Indic Varta

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While pluralism is the by-word of today’s liberalism, it is seldom practised by its own proponents. In this brief excerpt, from ‘Awaken Bharata’ David Frawley talks about how the offer of Hinduism is pluralist in intent and what real pluralism looks like.

A Hindu Call for Religious Pluralism

Hindu Dharma, reflecting the universal tradition of Sanatana Dharma, is the largest and oldest pluralistic religion in the world. It teaches us that there are many paths, many sages, and many holy books and that no one religion can claim any exclusive or final representation of truth. It emphasizes our own individual spiritual practice through yoga and meditation over any belief or creed. This pluralism does not mean that Hinduism does not recognize a unity to Truth. On the contrary, Hinduism recognizes a total and profound unity but one that is broad enough to allow for diversity and to integrate multiplicity, like the many leaves and branches of a great Banyan tree.

This Hindu pluralism has confused people coming from singularity religious traditions, such as have dominated the western world, who are baffled by the great diversity within Hinduism. It has caused them to look upon Hindu Dharma as a collection of cults or sects rather than any consistent religious heritage. However, if we look deeply into the many-sided vision of Hinduism we will discover that it has much profound wisdom to teach everyone. Today in the emerging global era, we must learn to handle the vast diversity of human beings and their often very different cultures. This requires a pluralistic vision in all aspects of life, from which religion and spirituality, the most important aspect of human culture, cannot be excluded.

Hinduism is built upon diversity and holds within itself an amazing, even bewildering, variety of teachers and teachings from what appear to be the most primitive forms to the most abstract spiritual philosophies and highest yogic practices. One could say that there are more religions inside of Hindu Dharma than outside of it.

Hinduism has more gods and goddesses, more scriptures, more saints, sages and avatars, than any other religion in the world, perhaps more than all the other major religions put together. This is because Hinduism has sought to preserve all the main spiritual practices that developed in India over the past five thousand years. It has never sought to reduce itself to any one teacher, book, faith or revelation to the exclusion of all others.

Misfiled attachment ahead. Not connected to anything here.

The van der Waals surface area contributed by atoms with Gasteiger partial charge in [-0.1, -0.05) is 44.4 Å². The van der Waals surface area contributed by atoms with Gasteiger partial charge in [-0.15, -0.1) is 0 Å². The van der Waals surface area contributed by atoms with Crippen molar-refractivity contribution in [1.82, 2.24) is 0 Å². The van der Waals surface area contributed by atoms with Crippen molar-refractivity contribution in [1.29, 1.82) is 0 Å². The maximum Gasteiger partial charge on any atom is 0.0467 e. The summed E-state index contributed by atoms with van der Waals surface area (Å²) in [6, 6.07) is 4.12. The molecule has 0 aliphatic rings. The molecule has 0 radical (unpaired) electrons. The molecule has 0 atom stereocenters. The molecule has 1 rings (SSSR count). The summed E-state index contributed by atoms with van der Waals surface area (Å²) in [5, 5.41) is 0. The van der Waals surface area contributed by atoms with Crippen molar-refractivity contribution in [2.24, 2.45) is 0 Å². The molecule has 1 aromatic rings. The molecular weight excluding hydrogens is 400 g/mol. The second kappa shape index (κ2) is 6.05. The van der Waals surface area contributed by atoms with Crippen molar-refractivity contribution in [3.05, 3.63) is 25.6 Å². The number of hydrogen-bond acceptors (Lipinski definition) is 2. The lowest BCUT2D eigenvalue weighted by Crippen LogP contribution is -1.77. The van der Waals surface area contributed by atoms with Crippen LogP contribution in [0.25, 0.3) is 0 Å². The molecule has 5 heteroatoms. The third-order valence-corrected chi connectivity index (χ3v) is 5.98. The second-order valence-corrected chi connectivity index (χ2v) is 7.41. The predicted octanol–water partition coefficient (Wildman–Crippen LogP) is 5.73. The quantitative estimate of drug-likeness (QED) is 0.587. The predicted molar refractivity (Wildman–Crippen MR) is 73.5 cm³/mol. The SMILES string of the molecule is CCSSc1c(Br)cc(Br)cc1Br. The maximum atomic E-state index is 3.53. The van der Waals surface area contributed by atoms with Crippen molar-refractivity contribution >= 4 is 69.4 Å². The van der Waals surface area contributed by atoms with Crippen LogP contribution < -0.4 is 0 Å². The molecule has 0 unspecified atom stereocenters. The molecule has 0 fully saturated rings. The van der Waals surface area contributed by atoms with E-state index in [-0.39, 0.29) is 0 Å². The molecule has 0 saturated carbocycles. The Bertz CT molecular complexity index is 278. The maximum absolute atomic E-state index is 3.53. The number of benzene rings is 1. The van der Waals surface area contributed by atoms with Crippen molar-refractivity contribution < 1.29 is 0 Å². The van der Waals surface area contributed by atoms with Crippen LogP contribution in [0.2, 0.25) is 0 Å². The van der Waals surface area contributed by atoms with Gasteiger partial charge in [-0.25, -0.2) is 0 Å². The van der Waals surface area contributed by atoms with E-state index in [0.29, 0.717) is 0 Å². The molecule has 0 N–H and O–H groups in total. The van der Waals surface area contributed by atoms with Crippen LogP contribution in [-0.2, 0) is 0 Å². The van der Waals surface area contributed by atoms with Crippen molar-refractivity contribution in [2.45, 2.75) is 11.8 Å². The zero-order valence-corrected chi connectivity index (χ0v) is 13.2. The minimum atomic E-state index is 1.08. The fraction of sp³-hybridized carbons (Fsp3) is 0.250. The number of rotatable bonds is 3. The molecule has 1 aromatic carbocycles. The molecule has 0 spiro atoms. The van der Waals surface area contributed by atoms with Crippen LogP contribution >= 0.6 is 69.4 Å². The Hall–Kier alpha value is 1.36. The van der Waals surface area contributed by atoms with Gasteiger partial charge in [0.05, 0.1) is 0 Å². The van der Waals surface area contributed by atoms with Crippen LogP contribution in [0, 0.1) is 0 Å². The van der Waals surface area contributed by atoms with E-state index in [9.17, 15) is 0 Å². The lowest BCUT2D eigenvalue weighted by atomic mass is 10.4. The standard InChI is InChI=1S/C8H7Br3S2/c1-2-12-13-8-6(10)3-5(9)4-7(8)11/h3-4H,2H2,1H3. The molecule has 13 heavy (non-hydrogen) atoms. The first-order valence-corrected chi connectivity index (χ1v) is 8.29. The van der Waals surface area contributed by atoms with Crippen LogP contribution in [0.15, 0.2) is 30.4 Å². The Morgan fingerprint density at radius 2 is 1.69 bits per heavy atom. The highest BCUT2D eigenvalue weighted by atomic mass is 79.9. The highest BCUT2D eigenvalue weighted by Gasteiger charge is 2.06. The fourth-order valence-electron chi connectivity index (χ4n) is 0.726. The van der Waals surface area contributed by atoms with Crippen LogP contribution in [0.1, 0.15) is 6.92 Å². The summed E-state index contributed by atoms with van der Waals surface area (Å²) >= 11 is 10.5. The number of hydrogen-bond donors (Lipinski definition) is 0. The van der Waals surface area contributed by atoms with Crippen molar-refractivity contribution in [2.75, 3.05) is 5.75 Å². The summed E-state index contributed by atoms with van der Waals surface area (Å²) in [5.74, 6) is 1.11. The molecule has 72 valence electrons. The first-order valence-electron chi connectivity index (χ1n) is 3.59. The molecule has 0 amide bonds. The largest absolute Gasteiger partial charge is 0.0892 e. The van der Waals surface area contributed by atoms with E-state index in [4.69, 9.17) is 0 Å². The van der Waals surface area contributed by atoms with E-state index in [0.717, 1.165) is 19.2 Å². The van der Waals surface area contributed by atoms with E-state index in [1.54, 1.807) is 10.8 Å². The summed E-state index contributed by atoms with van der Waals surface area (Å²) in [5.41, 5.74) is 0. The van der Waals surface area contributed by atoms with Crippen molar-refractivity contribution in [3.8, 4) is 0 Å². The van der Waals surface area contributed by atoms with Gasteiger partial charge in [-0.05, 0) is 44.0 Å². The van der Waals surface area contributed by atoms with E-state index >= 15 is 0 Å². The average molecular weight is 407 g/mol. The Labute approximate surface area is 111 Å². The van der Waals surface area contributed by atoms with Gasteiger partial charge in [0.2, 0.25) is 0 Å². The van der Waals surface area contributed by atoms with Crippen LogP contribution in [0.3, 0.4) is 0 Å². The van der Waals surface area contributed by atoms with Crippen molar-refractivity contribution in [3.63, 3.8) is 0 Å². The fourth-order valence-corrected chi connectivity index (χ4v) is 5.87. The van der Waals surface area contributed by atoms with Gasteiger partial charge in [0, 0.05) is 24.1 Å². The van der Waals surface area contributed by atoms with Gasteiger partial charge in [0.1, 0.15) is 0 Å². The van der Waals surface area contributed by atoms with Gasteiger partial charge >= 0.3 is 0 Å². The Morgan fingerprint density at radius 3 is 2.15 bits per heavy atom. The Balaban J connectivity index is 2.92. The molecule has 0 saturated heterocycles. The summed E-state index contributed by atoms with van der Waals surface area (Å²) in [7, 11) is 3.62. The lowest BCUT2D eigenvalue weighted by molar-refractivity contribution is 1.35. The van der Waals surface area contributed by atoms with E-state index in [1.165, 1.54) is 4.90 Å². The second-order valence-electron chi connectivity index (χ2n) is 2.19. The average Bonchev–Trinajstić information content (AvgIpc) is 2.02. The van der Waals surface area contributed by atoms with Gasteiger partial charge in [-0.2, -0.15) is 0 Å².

It has remained open to new teachings and insights, yet has not cut itself off from older traditions. The situation in Hindu Dharma would be as if in the Western world today along with current dominant religions of Christianity, Islam and Judaism preserved the older Greek, Roman, Egyptian, Babylonian and Persian religion, as well as accepting newer teachings and religions, and a variety of spiritual and mystical paths.

We can contrast the Hindu view with that of monotheistic religions and their standard formula of one God, one prophet or savior and one holy book that has led them to promote the supremacy of their belief for everyone. Christianity and Islam, with few exceptions, have sought throughout history to convert the entire world to their faith, and to this end have tried to discredit, if not suppress other traditions-a practice that still continues in various parts in the world, including India. On the other hand, Hindu Dharma has never tried to create any one center, one church, one leader, or one doctrine or to impose its views through any army or group of missionaries. It has sought to preserve diversity and emphasizes a local application of the teachings.

In the dawning global age, we can no longer claim that any one religion is the only truth for humanity any more than we can claim that any single language, culture or way of life is the best for all. We must recognize the value of the different cultures of the globe from tribal people, who have a deep understanding of nature, to the great civilizations not only of Europe and the Middle East but of America, Africa and Asia, including those not built upon monotheistic beliefs.

Any great civilization, we must note, is a product of creative freedom and diversity, which is what we mean when we say that a culture is rich or cosmopolitan. It is able to bring together many different views and practices in science, spirituality, art, and culture as well as embrace various racial, ethnic, and linguistic groups. It has a long sense of history and can integrate within itself many different historical currents. A culture where everyone must have the same beliefs and follow the same practices is not a true culture and must deny the human spirit that always seeks to grow and express itself in a variety of ways. Life is never limited to a fixed pattern but ever seeks to flower and unfold in a variety of ways.